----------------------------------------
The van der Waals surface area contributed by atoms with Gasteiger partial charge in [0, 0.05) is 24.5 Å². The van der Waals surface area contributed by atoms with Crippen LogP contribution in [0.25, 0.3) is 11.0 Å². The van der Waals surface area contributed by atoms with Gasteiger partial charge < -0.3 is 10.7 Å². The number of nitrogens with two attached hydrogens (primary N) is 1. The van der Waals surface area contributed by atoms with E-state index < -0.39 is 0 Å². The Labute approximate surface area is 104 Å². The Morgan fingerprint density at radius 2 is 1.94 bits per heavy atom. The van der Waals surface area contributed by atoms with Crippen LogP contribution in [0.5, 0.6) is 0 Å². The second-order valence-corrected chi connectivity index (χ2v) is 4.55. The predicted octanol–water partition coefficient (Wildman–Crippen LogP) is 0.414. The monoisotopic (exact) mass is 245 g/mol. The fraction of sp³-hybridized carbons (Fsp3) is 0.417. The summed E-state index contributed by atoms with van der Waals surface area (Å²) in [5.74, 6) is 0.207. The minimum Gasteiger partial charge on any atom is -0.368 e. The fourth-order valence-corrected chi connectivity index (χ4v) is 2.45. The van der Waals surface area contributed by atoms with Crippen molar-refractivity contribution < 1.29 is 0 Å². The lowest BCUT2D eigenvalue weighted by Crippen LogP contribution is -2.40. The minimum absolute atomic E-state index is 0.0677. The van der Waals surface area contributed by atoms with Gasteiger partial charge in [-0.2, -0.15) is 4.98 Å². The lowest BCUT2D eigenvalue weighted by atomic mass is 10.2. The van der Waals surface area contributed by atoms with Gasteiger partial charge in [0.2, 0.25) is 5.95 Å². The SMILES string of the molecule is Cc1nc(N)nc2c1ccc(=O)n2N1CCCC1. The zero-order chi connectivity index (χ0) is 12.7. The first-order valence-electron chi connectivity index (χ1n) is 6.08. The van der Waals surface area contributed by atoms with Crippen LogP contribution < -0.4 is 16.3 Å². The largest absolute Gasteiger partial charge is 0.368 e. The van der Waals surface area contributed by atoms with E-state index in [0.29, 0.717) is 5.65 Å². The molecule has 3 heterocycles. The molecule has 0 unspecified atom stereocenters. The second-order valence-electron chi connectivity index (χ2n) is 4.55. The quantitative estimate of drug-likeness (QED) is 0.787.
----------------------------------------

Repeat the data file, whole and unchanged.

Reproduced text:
The van der Waals surface area contributed by atoms with Gasteiger partial charge in [0, 0.05) is 24.5 Å². The van der Waals surface area contributed by atoms with Crippen LogP contribution in [0.25, 0.3) is 11.0 Å². The van der Waals surface area contributed by atoms with Gasteiger partial charge < -0.3 is 10.7 Å². The number of nitrogens with two attached hydrogens (primary N) is 1. The van der Waals surface area contributed by atoms with E-state index < -0.39 is 0 Å². The Labute approximate surface area is 104 Å². The Morgan fingerprint density at radius 2 is 1.94 bits per heavy atom. The van der Waals surface area contributed by atoms with Crippen LogP contribution in [0.5, 0.6) is 0 Å². The second-order valence-corrected chi connectivity index (χ2v) is 4.55. The predicted octanol–water partition coefficient (Wildman–Crippen LogP) is 0.414. The monoisotopic (exact) mass is 245 g/mol. The fraction of sp³-hybridized carbons (Fsp3) is 0.417. The summed E-state index contributed by atoms with van der Waals surface area (Å²) in [5.74, 6) is 0.207. The minimum Gasteiger partial charge on any atom is -0.368 e. The fourth-order valence-corrected chi connectivity index (χ4v) is 2.45. The van der Waals surface area contributed by atoms with Crippen molar-refractivity contribution < 1.29 is 0 Å². The lowest BCUT2D eigenvalue weighted by Crippen LogP contribution is -2.40. The minimum absolute atomic E-state index is 0.0677. The van der Waals surface area contributed by atoms with Gasteiger partial charge in [-0.2, -0.15) is 4.98 Å². The lowest BCUT2D eigenvalue weighted by atomic mass is 10.2. The van der Waals surface area contributed by atoms with Gasteiger partial charge in [0.2, 0.25) is 5.95 Å². The SMILES string of the molecule is Cc1nc(N)nc2c1ccc(=O)n2N1CCCC1. The zero-order chi connectivity index (χ0) is 12.7. The first-order valence-electron chi connectivity index (χ1n) is 6.08. The van der Waals surface area contributed by atoms with Crippen LogP contribution < -0.4 is 16.3 Å². The largest absolute Gasteiger partial charge is 0.368 e. The van der Waals surface area contributed by atoms with E-state index in [0.29, 0.717) is 5.65 Å². The molecule has 3 heterocycles. The molecule has 0 unspecified atom stereocenters. The second-order valence-electron chi connectivity index (χ2n) is 4.55. The quantitative estimate of drug-likeness (QED) is 0.787.